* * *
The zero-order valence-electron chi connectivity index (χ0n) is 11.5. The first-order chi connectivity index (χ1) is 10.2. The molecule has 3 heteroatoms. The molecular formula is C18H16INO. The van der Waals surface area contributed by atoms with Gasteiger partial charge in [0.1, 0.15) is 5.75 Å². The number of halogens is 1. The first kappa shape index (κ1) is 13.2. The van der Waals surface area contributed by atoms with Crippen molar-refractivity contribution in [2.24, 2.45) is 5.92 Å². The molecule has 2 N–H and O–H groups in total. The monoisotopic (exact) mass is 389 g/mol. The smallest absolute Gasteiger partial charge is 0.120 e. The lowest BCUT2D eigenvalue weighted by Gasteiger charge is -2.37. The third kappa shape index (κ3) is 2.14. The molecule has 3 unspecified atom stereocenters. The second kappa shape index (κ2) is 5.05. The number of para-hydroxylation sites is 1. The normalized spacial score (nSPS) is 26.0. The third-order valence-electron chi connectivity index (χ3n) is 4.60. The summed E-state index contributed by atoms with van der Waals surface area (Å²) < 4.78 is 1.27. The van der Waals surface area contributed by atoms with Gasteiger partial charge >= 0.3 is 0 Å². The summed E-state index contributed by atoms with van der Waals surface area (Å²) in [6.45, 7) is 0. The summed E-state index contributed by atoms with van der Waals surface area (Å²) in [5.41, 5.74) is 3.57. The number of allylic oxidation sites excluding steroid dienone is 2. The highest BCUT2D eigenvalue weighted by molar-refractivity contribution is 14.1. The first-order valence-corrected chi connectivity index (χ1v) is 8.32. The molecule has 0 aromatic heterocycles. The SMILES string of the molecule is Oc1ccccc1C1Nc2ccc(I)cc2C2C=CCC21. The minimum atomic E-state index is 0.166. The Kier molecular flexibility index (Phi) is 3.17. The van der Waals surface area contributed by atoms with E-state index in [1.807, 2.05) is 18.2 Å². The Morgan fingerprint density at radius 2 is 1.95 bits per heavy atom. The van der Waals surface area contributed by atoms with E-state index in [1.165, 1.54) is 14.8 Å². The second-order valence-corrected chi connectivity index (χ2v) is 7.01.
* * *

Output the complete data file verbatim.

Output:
The zero-order valence-electron chi connectivity index (χ0n) is 11.5. The first-order chi connectivity index (χ1) is 10.2. The molecule has 3 heteroatoms. The molecular formula is C18H16INO. The van der Waals surface area contributed by atoms with Gasteiger partial charge in [0.1, 0.15) is 5.75 Å². The number of halogens is 1. The first kappa shape index (κ1) is 13.2. The van der Waals surface area contributed by atoms with Crippen molar-refractivity contribution in [2.24, 2.45) is 5.92 Å². The molecule has 2 N–H and O–H groups in total. The monoisotopic (exact) mass is 389 g/mol. The smallest absolute Gasteiger partial charge is 0.120 e. The lowest BCUT2D eigenvalue weighted by Gasteiger charge is -2.37. The third kappa shape index (κ3) is 2.14. The molecule has 3 unspecified atom stereocenters. The second kappa shape index (κ2) is 5.05. The number of para-hydroxylation sites is 1. The normalized spacial score (nSPS) is 26.0. The third-order valence-electron chi connectivity index (χ3n) is 4.60. The summed E-state index contributed by atoms with van der Waals surface area (Å²) < 4.78 is 1.27. The van der Waals surface area contributed by atoms with Gasteiger partial charge >= 0.3 is 0 Å². The summed E-state index contributed by atoms with van der Waals surface area (Å²) in [6.45, 7) is 0. The summed E-state index contributed by atoms with van der Waals surface area (Å²) in [5.41, 5.74) is 3.57. The number of allylic oxidation sites excluding steroid dienone is 2. The highest BCUT2D eigenvalue weighted by molar-refractivity contribution is 14.1. The first-order valence-corrected chi connectivity index (χ1v) is 8.32. The molecule has 0 aromatic heterocycles. The SMILES string of the molecule is Oc1ccccc1C1Nc2ccc(I)cc2C2C=CCC21. The minimum atomic E-state index is 0.166. The Kier molecular flexibility index (Phi) is 3.17. The van der Waals surface area contributed by atoms with E-state index in [1.807, 2.05) is 18.2 Å². The Morgan fingerprint density at radius 2 is 1.95 bits per heavy atom. The van der Waals surface area contributed by atoms with E-state index in [1.165, 1.54) is 14.8 Å². The second-order valence-corrected chi connectivity index (χ2v) is 7.01.